mikeski said...

Re: bells & pepper spray... I heard that joke as the way to identify black bear vs. grizzly bear scat. Black bear scat has berry hulls and bits of squirrel fur. Grizzly bear scat has bells and pepper.

The way to identify an actual bear is to climb a tree. If it climbs up after you and eats you in the tree, it was a black bear. If it pushes the tree over and eats you on the ground, it was a grizzly.

EDH said...

"Liquid Hot Magmaaa."

chickelit said...

Quaestor said...1 molar idiot.

Lol. Geeky, but it made me chuckle.

chickelit said...

The guy is definitely no long part of the problem because he's part of the solution.

mockturtle said...

Chickelit quips: The guy is definitely no long part of the problem because he's part of the solution.

Love it! ;-D

mockturtle said...

Bear says: I won't even delve deeply into people who think playing with the various fauna is wise. Darwin is still in play here. Messing around with bear cubs is cool (NOT), that you can dance around in amongst the Bison without a fear, and God forbid you get careless around the moose.Bison are now the most dangerous animal in the park.

In Alaska I watched an idiot with his camera following a grizzly at very close range on his ATV [the idiot's ATV, not the bear's]. I was rather hoping the bear would turn and devour him. Maybe it did--I was just driving through and didn't stay to watch.

Curious George said...

"chickelit said...
The guy is definitely no long part of the problem because he's part of the solution."

This is in the top 5 of all-time Althouse responses. Bravo!

Howard said...

Yellowstone is like Hawaii except it is trapped under a thick Continental rocks. The continent is a lid on the heat flow, Continental magma has more gas and higher viscosity, hence the explosive eruptions after eons of burps, farts and a little muddy diarrhea.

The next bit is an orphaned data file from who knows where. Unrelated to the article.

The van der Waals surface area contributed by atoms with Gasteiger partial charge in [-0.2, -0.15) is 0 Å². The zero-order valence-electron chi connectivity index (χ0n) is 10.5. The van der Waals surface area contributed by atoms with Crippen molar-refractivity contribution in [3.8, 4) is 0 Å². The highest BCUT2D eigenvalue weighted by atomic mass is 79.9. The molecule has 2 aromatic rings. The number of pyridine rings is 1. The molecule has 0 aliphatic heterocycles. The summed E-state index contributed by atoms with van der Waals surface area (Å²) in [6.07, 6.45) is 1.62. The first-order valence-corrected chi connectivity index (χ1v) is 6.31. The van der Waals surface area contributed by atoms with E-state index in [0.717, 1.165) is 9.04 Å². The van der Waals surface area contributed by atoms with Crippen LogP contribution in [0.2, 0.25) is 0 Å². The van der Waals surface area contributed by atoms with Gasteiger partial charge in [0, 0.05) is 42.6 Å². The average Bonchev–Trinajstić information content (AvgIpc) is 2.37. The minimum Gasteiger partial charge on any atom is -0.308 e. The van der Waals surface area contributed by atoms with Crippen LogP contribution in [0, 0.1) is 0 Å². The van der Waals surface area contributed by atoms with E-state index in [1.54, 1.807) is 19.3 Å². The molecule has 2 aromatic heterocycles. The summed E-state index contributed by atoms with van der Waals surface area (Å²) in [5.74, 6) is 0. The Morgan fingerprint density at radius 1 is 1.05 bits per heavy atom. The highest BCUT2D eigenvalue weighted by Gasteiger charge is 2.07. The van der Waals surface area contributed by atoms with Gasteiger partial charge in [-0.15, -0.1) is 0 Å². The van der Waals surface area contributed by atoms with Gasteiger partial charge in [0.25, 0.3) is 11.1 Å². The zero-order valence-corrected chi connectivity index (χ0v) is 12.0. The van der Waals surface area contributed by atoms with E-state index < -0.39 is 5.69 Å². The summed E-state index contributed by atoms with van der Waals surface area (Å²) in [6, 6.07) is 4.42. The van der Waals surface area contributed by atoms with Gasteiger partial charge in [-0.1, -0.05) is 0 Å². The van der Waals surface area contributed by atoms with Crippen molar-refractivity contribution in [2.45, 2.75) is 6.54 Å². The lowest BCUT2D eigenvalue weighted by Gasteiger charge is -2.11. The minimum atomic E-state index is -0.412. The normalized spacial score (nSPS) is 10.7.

SukieTawdry said...

If you ever wonder why they use recycled plastic-board walkways in large parts of the park now its because that plastic is one of the few things that resists the acid.

They use them also at Soda Lake, a dry alkaline expanse, in Carrizo Plain National Monument. I actually like the looks of them. Carrizo Plain, by the way, is in southeast San Luis Obispo County California and is well worth a detour if you're in the area. There are excellent viewpoints of and access to the San Andreas fault which cuts through the plain. A unusual place and very cool.

So, Tyrone, 10 years, one bear? I was in Alaska for only two weeks and saw twice as many as you.

Peggy Coffey said...

We took our children camping in Yellowstone and Grand Teton every summer, started when they were very small. It was drilled into their heads that this was wild country and NEVER get off the path to play with the wild animals. We saw lots of bears and had a grizzly come up to sniff our car, while we were in it. A ranger appeared immediately and the bear wandered off to something better. The rangers have a tough job with all the stupid people that we saw, and they seemed to get more stupid every year.

Bad Lieutenant said...

I learned that from watching Breaking Bad.


But only certain plastics, possibly only for certain combinations of acids.

Humperdink said...

I absolutely loved Yellowstone. At one of the gift shops, I saw grizzly repellent canisters for sale. They were the size of fire extinguishers.

Curious George said...

"dbp said...
One could use such a hotspring to get rid of a body. But then why bother? There is another part of the park where you can commit murder and not be prosecuted. Zone of death."

Well, there and in Fort Marcy Park.

Beach Brutus said...

The Hot Pot only measured 4' x 6'. If she was there, why didn't she lend a hand and pull him out?

Quaestor said...

The guy is definitely no long part of the problem because he's part of the solution.

Same thinking, much better execution. (Hat tip)

Quaestor said...

The Hot Pot only measured 4' x 6'. If she was there, why didn't she lend a hand and pull him out?

That would only precipitate a crisis.

Michael K said...
This comment has been removed by the author.
Michael K said...

"I could definitely see a body dissolving in pool that size in just a few hours."